The anniversary is the columnist’s reliable friend. Nothing in the news today worthy of comment? How about the news of 10, 50 or 100 years ago? At this distance only the highlights remain. Just wait until this coming summer when journalists will escape the late August news doldrums by marking the 20th anniversary of the death of Diana, Princess of Wales. (Catholic journalists will recall that St Teresa of Calcutta died the same week.)

Uninspired by today’s leaders? Use the 65th anniversary of the Queen’s accession or the 90th birthday of Benedict XVI to shift attention to more favourable subjects.

Chesterton wrote about the democracy of the dead: “Tradition refuses to submit to the small and arrogant oligarchy of those who merely happen to walk about.” Commentators who have never read Chesterton agree with him; the anniversary column frees the writer from the tyranny of what is happening right now.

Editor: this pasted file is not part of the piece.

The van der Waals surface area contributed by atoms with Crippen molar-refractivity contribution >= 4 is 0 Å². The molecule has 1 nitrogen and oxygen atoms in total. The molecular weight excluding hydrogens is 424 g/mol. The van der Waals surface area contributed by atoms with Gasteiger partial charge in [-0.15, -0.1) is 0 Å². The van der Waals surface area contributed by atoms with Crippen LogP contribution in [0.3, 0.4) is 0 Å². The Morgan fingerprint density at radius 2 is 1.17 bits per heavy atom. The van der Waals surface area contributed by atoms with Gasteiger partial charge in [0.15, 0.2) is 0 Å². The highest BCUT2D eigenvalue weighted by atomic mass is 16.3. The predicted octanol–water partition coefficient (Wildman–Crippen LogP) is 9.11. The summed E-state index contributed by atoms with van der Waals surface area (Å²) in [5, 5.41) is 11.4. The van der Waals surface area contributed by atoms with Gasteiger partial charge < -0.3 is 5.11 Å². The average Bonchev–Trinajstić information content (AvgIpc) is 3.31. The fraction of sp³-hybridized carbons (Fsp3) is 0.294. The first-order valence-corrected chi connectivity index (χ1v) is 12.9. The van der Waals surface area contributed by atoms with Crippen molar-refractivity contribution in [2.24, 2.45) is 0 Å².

Every year, by definition, has anniversaries to mark, beginning with the first anniversaries of everything that happened last year. Soon we’ll have stories on Brexit – one year later. Americans are more impatient; they mark the first 100 days of a presidency. But those don’t really count. Milestone anniversaries are what we are after.

There is a bumper crop of major anniversaries in 2017 for the religiously minded. I hope to explore them over the course of this year in these pages.

The one that will get the most attention is the 500th anniversary of the Reformation. Pope Francis was eager to get the observances underway early, heading to Sweden last Reformation Day to kick off the celebratory (?) year. British Catholics are likely to take a dimmer view of the signal event that divided the Church – and Europe.

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